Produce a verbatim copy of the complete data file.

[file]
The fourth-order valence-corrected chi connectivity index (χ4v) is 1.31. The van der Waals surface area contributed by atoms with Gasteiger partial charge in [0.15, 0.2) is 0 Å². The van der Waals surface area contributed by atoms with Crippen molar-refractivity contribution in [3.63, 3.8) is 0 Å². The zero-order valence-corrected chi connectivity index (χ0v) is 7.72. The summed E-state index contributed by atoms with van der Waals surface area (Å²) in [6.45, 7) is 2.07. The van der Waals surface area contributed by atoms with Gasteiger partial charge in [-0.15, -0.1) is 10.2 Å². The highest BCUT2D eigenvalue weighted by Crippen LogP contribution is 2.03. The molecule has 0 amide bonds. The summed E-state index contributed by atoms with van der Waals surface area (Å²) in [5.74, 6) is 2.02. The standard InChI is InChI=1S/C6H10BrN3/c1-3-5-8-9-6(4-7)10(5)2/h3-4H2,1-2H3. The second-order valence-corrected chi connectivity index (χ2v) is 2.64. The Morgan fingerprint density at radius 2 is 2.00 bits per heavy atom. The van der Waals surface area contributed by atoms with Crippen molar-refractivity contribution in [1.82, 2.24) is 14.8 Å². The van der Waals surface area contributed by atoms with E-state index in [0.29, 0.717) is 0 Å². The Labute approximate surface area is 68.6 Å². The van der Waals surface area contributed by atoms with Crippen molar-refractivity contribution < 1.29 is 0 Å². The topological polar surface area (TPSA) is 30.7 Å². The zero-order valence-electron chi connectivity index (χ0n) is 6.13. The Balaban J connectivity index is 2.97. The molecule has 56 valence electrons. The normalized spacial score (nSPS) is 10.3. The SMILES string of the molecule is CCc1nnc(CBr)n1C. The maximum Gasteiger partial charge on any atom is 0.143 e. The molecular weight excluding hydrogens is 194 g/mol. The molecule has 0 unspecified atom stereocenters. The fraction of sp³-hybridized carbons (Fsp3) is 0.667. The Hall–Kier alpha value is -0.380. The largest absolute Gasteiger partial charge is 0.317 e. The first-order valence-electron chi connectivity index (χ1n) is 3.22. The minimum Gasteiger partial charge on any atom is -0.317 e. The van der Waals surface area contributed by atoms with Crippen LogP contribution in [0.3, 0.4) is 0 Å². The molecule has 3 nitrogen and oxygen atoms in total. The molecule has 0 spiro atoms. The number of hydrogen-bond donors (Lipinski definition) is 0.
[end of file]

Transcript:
The fourth-order valence-corrected chi connectivity index (χ4v) is 1.31. The van der Waals surface area contributed by atoms with Gasteiger partial charge in [0.15, 0.2) is 0 Å². The van der Waals surface area contributed by atoms with Crippen molar-refractivity contribution in [3.63, 3.8) is 0 Å². The zero-order valence-corrected chi connectivity index (χ0v) is 7.72. The summed E-state index contributed by atoms with van der Waals surface area (Å²) in [6.45, 7) is 2.07. The van der Waals surface area contributed by atoms with Gasteiger partial charge in [-0.15, -0.1) is 10.2 Å². The highest BCUT2D eigenvalue weighted by Crippen LogP contribution is 2.03. The molecule has 0 amide bonds. The summed E-state index contributed by atoms with van der Waals surface area (Å²) in [5.74, 6) is 2.02. The standard InChI is InChI=1S/C6H10BrN3/c1-3-5-8-9-6(4-7)10(5)2/h3-4H2,1-2H3. The second-order valence-corrected chi connectivity index (χ2v) is 2.64. The Morgan fingerprint density at radius 2 is 2.00 bits per heavy atom. The van der Waals surface area contributed by atoms with Crippen molar-refractivity contribution in [1.82, 2.24) is 14.8 Å². The van der Waals surface area contributed by atoms with E-state index in [0.29, 0.717) is 0 Å². The Labute approximate surface area is 68.6 Å². The van der Waals surface area contributed by atoms with Crippen molar-refractivity contribution < 1.29 is 0 Å². The topological polar surface area (TPSA) is 30.7 Å². The zero-order valence-electron chi connectivity index (χ0n) is 6.13. The Balaban J connectivity index is 2.97. The molecule has 56 valence electrons. The normalized spacial score (nSPS) is 10.3. The SMILES string of the molecule is CCc1nnc(CBr)n1C. The maximum Gasteiger partial charge on any atom is 0.143 e. The molecular weight excluding hydrogens is 194 g/mol. The molecule has 0 unspecified atom stereocenters. The fraction of sp³-hybridized carbons (Fsp3) is 0.667. The Hall–Kier alpha value is -0.380. The largest absolute Gasteiger partial charge is 0.317 e. The first-order valence-electron chi connectivity index (χ1n) is 3.22. The minimum Gasteiger partial charge on any atom is -0.317 e. The van der Waals surface area contributed by atoms with Crippen LogP contribution in [0.3, 0.4) is 0 Å². The molecule has 3 nitrogen and oxygen atoms in total. The molecule has 0 spiro atoms. The number of hydrogen-bond donors (Lipinski definition) is 0.